For a community so young, and in so much flux, navigating the risks of COVID-19 was treacherous and stressful -- tensions were high. Are we allowed to go outside, to go for runs, to go to parks? How do we fill empty rooms without exposing ourselves? Can we ask roommates to quarantine? How do we convince, and then vet, people to join the community without being able to meet each other? Negotiating these concerns was stressful, and necessitated a balancing of personal safety, financial risk, community strength, and mental health.

Here's what we learned:

  1. It's important to have conversations early and often. Don't avoid discussing COVID.

  2. Don't let governance disagreements stretch too long. Sometimes there are issues where no amount of continued discussion will lead to happy resolution. The conversation starts circling. In these moments, either table the conversation, or vote and be done with it.

  3. For issues of life and death, you must lean strongly toward the most concerned voice. Either majority rule or "averaging" risk tolerance are not good enough, because of asymmetric costs. If you are too liberal, the concerned have to live in paranoia and fear of their own housemates. This is a bigger cost than the inconvenience of forgoing some activities.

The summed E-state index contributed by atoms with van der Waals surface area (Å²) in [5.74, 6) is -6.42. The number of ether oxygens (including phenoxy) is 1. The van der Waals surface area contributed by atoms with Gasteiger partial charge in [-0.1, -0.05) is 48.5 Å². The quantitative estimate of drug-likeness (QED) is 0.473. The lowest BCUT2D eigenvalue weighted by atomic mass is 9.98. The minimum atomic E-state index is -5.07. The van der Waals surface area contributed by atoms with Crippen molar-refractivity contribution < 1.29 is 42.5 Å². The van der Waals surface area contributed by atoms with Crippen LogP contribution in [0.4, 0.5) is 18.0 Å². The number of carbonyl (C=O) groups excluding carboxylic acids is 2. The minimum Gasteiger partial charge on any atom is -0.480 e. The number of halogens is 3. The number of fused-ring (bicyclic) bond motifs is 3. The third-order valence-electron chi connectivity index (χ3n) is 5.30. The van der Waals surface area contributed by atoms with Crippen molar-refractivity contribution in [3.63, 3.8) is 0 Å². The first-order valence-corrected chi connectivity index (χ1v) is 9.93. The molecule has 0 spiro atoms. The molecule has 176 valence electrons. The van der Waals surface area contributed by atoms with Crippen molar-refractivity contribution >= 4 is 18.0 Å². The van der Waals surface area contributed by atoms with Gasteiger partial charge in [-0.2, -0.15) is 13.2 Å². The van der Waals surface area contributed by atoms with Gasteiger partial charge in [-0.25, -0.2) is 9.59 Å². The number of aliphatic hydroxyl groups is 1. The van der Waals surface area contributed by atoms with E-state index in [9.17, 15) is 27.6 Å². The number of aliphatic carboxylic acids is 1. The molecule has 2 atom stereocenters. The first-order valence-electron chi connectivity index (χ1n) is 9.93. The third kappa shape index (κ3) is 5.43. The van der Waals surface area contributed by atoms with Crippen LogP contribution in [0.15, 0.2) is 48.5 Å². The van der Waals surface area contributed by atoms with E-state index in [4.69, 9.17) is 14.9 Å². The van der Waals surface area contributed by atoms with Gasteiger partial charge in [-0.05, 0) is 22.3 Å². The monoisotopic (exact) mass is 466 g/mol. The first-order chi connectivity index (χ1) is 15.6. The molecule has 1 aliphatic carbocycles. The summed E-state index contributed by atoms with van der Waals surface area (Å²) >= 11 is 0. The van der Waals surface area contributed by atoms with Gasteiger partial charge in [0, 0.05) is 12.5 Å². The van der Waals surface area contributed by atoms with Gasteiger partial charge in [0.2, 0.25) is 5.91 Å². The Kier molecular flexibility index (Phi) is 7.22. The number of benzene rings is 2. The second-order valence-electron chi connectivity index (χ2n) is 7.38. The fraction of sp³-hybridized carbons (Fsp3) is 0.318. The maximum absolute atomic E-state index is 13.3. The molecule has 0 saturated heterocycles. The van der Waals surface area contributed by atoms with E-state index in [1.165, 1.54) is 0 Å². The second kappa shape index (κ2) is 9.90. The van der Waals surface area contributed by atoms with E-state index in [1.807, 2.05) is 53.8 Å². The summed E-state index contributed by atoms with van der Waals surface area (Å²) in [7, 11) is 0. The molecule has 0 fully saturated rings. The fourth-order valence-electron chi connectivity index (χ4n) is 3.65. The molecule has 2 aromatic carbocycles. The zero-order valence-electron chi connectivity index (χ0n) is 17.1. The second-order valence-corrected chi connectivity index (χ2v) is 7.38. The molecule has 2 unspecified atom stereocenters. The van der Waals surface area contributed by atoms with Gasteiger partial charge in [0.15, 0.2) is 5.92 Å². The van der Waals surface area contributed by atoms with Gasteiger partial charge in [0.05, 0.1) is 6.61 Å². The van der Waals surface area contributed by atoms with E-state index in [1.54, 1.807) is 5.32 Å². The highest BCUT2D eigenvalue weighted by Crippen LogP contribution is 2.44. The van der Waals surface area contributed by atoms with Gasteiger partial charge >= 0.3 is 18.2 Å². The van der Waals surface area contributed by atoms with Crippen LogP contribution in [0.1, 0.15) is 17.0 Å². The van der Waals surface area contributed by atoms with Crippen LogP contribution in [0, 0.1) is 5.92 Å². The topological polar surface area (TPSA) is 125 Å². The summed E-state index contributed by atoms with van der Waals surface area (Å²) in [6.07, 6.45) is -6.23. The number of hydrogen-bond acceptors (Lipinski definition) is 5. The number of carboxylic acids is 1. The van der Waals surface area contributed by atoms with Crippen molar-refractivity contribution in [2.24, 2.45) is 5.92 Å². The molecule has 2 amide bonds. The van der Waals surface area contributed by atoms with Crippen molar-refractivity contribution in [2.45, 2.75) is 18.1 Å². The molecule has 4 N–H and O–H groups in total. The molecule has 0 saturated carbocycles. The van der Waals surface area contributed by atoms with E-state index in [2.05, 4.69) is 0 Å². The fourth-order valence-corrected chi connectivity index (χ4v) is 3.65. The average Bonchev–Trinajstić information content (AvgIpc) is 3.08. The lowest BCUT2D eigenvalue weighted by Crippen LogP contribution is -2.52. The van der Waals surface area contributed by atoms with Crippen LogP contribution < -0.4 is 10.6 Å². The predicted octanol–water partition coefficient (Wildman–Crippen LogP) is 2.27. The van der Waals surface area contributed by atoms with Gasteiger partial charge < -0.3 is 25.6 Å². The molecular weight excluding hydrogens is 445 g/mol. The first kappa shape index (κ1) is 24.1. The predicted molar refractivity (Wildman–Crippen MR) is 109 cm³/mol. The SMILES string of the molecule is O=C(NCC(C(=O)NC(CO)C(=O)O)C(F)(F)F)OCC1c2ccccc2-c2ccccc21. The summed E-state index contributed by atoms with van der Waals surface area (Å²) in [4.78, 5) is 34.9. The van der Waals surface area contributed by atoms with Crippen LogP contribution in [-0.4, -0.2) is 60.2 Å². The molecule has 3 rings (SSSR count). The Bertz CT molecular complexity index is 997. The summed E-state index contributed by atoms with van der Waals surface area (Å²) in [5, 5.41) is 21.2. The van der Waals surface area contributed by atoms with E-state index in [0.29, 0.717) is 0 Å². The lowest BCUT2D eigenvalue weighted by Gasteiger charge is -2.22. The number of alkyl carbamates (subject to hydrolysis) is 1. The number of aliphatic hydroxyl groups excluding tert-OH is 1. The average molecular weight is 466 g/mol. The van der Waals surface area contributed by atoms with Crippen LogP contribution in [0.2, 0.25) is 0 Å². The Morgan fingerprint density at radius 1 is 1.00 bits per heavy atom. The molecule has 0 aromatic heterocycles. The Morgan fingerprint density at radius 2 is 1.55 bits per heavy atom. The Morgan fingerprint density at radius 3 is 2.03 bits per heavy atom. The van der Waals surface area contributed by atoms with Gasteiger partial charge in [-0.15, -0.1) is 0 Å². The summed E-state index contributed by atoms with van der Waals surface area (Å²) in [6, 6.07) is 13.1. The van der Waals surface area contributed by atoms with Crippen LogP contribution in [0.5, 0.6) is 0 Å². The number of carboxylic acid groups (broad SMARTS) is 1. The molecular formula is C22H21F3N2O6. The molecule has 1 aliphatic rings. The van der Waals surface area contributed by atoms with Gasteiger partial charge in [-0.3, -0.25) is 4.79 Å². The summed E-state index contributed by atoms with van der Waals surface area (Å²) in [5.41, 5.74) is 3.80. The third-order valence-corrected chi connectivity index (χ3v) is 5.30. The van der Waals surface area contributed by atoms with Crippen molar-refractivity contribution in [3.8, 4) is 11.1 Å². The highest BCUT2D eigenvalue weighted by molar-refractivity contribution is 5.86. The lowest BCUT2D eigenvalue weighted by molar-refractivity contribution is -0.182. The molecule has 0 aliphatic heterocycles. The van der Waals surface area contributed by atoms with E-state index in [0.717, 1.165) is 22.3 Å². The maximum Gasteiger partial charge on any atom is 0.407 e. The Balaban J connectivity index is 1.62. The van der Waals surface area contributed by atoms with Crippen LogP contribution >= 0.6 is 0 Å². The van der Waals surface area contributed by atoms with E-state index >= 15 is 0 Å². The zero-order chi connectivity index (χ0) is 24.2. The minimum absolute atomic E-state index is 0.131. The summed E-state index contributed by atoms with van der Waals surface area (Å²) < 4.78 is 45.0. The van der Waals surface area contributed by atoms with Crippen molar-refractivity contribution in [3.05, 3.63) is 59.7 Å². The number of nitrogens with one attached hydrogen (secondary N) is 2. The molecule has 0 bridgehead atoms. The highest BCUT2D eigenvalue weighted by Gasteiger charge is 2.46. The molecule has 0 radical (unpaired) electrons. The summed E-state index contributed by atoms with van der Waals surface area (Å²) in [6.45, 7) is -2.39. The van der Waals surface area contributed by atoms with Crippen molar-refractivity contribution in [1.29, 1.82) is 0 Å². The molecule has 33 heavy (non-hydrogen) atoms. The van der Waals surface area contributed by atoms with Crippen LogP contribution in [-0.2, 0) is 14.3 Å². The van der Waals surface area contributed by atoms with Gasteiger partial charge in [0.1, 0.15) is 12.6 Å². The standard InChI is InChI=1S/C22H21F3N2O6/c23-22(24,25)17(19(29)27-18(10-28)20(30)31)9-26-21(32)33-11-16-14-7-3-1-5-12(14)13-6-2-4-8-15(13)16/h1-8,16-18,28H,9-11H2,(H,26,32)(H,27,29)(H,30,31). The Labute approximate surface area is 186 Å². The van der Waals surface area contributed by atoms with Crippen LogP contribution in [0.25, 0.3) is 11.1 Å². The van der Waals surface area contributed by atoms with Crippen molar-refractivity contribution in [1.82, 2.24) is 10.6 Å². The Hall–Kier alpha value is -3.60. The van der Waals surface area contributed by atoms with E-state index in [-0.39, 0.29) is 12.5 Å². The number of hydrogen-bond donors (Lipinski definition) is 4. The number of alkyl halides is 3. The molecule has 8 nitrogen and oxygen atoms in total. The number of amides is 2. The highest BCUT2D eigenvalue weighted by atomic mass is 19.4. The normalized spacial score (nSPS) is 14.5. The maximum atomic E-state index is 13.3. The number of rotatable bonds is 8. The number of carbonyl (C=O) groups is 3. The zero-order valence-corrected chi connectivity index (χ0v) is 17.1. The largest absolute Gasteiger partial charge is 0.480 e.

4. You must be able to see friends and leave the house, somehow. No matter how we tried to avoid it, mental health deteriorated rapidly if we weren't able to see our friends and go on small adventures. Do what it takes to make these small indulgences feel safe for all.

  5. Ask your landlord for help. Our landlord was generous enough to give us 3 months of leeway on one of our rooms, which gave us enough of a financial buffer to avoid losses.

On the other side